5 Things to Consider Before Becoming a Landlord


Jeff Cuellar



It’s easy to get sucked into the idealized view of the landlord as someone who rules over his “subjects” (tenants) and collects his monthly tribute (rent) like some feudal nobleman. Until that little medieval fantasy gets shattered by the reality of absconding tenants and complaints about noisy flat mates, leaking air conditioners, and disgusting backed-up toilets. It turns out that there’s a lot more to being a landlord than collecting rent. Here are 5 factors you must consider before stepping into the role of landlord:


 1. Know What You Want to Rent Out

Before becoming a landlord, you need to decide what you intend to rent out. Do you have an empty room in your flat that’s screaming for a tenant? Will you search the market to purchase a second property to rent out? Or are you thinking of moving into a new flat, using the rental income from your old flat to pay off your mortgage?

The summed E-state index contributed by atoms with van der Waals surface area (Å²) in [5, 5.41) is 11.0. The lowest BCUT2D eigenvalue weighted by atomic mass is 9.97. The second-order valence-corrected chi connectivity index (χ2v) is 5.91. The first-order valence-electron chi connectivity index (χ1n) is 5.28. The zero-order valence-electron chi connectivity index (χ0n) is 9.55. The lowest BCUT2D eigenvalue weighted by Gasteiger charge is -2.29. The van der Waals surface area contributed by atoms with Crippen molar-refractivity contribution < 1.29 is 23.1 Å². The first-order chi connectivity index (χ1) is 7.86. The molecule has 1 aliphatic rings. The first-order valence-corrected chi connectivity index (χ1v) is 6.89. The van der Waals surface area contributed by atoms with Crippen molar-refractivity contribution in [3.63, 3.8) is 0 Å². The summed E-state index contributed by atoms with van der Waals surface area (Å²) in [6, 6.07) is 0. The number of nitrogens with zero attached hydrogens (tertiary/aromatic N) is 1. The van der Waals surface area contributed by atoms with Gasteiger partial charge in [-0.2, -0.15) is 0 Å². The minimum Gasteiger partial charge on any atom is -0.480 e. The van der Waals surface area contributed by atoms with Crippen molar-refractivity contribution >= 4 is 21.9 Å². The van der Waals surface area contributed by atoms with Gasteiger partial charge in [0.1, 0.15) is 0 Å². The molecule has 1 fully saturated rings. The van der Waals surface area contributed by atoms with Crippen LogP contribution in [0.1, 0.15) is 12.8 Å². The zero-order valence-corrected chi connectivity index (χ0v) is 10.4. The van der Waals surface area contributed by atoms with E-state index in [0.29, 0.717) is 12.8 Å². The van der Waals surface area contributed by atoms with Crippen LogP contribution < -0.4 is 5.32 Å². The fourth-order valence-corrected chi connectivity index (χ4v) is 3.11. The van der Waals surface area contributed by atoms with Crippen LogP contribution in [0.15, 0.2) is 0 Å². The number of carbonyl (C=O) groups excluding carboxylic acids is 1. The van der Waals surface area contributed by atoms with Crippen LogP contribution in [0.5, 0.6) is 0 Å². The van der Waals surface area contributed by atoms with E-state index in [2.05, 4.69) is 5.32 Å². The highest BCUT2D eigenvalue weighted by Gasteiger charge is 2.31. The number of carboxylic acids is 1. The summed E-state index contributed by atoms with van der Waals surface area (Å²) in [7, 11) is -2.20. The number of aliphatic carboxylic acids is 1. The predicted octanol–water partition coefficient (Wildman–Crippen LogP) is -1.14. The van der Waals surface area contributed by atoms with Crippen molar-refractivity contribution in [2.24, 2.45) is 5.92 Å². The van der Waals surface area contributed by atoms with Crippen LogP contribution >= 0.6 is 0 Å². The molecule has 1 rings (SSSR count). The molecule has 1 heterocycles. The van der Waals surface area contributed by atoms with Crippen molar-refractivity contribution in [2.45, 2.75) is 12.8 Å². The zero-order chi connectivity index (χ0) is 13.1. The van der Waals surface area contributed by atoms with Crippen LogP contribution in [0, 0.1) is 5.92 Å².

Due to the latest MAS cooling measures, if your total debt servicing ratio (TDSR) is over 60%, you’ll have to stick to renting out your spare bedroom instead of taking out a home loan on another property. Regardless of which landlord path you take, one thing is for certain – you’ll need to have enough cash on-hand to pay for rental expenses – bringing us to point #2.


2. Know What You Can Afford


My treasury is running dry after the home loan down payment and the furnishings… and I haven’t even begun lording over tenants yet!


If you plan on taking out a home loan for a new HDB flat that you’ll move into (to rent out your old flat) or want to purchase a private property to rent out, expect to pay a cash down payment of 5% – 25% (in addition to paying the Additional Buyer Stamp Duty of 7% – 15%). This is the biggest up-front payment you’ll have to make, so if you can’t fork out the initial $20K – $50K+ required, forget about it.